By Michelle Wagner | Outer Banks Voice on January 23, 2020
With new leadership at its helm, the Kill Devil Hills Board of Commissioners is taking a look at addressing some longstanding concerns about the proliferation of large event homes along the town’s oceanfront – choosing to focus on possible incentives to offer developers in exchange for incorporating safety features into new structures.
After a two-hour joint work session with the Kill Devil Hills Planning Board on Jan. 22, the commissioners directed town staff to pursue zoning amendments that would encourage, but not require, items such as fire suppression systems and designated emergency drive isles.
They also resurrected an amendment that had been voted down in October by the previous board that would require increased vegetative buffering between homes with a 6,000-square-foot lot coverage or greater.
“I think we’re now in a moment where there’s a bunch of people up here ready to take some action,” asserted newly elected Mayor Ben Sproul at the meeting. “Because we can’t prohibit certain things that we don’t want, we’re looking at ways to incentivize property owners to build [large event homes] in ways that that we will find more compatible.”
Sproul and Mayor Pro Tem Ivy Ingram, who was also newly elected in November, threw their support behind another previously rejected amendment that would require additional parking lot setbacks, an emergency access lane for homes with 11 bedrooms or more and limited stacked parking. But the three other members of the board didn’t support the changes.
The town’s planning staff promoted the idea of limited stacking to six cars and enhanced access. Describing the current situation at some event homes as a “wall of cars,” Planning Director Meredith Guns asserted that it is not uncommon, under the current requirements, for 12 or so vehicles to stack up all the way to N.C. 12.
For his part, Assistant Planning Director Cameron Ray added, “When you’re talking 24 or 20 vehicles, you’re looking at a NASCAR pile-up in an accident, so it is actually providing circulation where people can get in and out of the property safely, not just fire apparatus.”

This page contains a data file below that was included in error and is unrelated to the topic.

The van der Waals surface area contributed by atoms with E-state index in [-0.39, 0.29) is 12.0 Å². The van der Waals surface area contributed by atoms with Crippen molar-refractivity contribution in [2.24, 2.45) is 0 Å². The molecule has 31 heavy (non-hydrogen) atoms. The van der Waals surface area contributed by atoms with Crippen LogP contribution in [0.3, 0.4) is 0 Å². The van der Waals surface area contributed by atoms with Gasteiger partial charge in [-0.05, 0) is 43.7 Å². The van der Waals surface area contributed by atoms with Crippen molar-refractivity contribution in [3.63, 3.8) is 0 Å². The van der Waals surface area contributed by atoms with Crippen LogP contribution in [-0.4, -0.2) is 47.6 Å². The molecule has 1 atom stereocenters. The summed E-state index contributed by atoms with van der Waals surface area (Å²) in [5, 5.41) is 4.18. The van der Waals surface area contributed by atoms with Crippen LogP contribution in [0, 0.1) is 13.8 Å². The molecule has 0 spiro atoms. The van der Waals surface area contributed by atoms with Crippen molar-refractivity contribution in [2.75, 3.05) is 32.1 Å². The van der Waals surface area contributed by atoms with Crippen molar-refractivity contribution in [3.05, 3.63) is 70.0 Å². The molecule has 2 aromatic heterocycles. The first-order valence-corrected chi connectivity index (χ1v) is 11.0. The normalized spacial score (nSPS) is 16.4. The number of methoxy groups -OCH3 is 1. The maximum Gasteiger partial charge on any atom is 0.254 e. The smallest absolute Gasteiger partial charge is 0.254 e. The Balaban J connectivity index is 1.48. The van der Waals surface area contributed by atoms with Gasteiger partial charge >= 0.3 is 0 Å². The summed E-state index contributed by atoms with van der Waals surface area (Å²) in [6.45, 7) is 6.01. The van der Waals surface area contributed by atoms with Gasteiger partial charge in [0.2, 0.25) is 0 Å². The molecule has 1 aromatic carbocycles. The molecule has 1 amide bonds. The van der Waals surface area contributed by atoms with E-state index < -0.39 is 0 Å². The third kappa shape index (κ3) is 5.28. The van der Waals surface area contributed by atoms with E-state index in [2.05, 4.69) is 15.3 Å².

With some pushback from newly elected Commissioner BJ McAvoy, who argued the proposed law was unenforceable, the board opted to have staff explore other alternatives to address parking issues and look at the possibility of incentivizing some of those features. Last October, Commissioners Terry Gray and John Windley, the two holdovers from the previous board, voted against the measure that would have required additional parking lot setbacks, an emergency access lane and limits on stacked parking.
Some commissioners asked that illuminated exit signs and additional egress such as deck-to-deck stairways also be considered in an incentive system.
Guns told the commissioners that her staff and town attorney, Casey Varnell, have already been exploring a potential zoning measure that would require greater setbacks for homes of a certain size due to its additional fire hazard and proximity to other homes. As an incentive, if developers installed fire suppression systems, then setback requirements would revert back to what they were for homes of lesser size.
The debate over how to regulate these large event homes has been ongoing in local municipalities since the N.C. General Assembly stripped municipalities’ right to regulate size of homes by the number of bedrooms. In Kill Devil Hills, that debate heated up last summer when SAGA moved forward with plans to build two 24-bedroom homes and one 28-bedroom home on the oceanfront.
SAGA’s plans prompted the creation of a group called KDH Against Mini-Hotels, which has advocated for changes in the zoning ordinance. One of its members, Beth O’Leary, urged commissioners at the work session to take action.
Noting that the homes are classified under state law as single-family homes, O’Leary said, “We have to recognize that they are single-family homes, but for God’s sakes, they don’t act like them, they don’t look like them and they don’t treat their neighbors like them. So, we have to be able to find a way…to make sure they’re safe.”
Unlike other towns in Dare County, Kill Devil Hills has stopped short of placing square footage limits on the size of homes — a policy that several municipalities such as Duck, Southern Shores and Nags Head implemented after the N.C. General Assembly’s ruling in 2015.
Sproul said such limits on the size of homes in Kill Devil Hills was not an option due to the deep lots along the oceanfront.
“The problem with putting a cap on at this point is that, if you curtail what the property owner can do with their lot to a point where it really starts taking a lot of value away, those things put the town in a legal position we don’t like to be in — i.e., they would sue and they would win.”
The mayor also noted that the possibility of creating a third designation for large event homes, alongside single-family and commercial designations, doesn’t appear to have support at the state level.
Sproul also floated the idea of amending the zoning ordinance to allow cottage courts to be developed on 75-foot-wide oceanfront lot opposed to the current requirement of 100 feet.
Several years ago, town commissioners amended the zoning ordinance to again allow for cottage courts as a way to encourage development other than large event homes. No developers, however, have taken advantage of the new allowance.
That change to the cottage court amendment, along with the amendment that will require increased vegetative buffering, will go to the planning board for consideration next month.
Town staff is expected to come back to commissioners this spring with a draft amendment on the incentivization of fire suppression systems and later, alternatives to the parking amendments.
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